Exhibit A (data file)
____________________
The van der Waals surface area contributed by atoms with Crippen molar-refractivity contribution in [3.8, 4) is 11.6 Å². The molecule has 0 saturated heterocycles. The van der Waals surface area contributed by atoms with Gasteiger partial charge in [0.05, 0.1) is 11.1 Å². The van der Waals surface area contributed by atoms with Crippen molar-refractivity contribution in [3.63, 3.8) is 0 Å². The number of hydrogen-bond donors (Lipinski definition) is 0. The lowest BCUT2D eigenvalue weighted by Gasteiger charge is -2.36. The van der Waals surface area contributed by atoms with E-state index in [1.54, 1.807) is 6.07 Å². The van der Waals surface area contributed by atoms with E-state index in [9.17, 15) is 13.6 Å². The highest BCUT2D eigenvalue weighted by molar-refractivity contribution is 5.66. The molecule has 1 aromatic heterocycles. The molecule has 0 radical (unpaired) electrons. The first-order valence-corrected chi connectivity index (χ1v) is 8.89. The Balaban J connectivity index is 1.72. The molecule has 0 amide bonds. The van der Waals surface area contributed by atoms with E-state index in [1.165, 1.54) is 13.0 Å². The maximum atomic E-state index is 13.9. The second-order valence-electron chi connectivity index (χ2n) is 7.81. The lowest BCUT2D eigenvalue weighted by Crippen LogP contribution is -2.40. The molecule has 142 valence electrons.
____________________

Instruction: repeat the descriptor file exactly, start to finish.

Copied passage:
The van der Waals surface area contributed by atoms with Crippen molar-refractivity contribution in [3.8, 4) is 11.6 Å². The molecule has 0 saturated heterocycles. The van der Waals surface area contributed by atoms with Gasteiger partial charge in [0.05, 0.1) is 11.1 Å². The van der Waals surface area contributed by atoms with Crippen molar-refractivity contribution in [3.63, 3.8) is 0 Å². The number of hydrogen-bond donors (Lipinski definition) is 0. The lowest BCUT2D eigenvalue weighted by Gasteiger charge is -2.36. The van der Waals surface area contributed by atoms with E-state index in [1.54, 1.807) is 6.07 Å². The van der Waals surface area contributed by atoms with E-state index in [9.17, 15) is 13.6 Å². The highest BCUT2D eigenvalue weighted by molar-refractivity contribution is 5.66. The molecule has 1 aromatic heterocycles. The molecule has 0 radical (unpaired) electrons. The first-order valence-corrected chi connectivity index (χ1v) is 8.89. The Balaban J connectivity index is 1.72. The molecule has 0 amide bonds. The van der Waals surface area contributed by atoms with E-state index in [1.165, 1.54) is 13.0 Å². The maximum atomic E-state index is 13.9. The second-order valence-electron chi connectivity index (χ2n) is 7.81. The lowest BCUT2D eigenvalue weighted by Crippen LogP contribution is -2.40. The molecule has 142 valence electrons.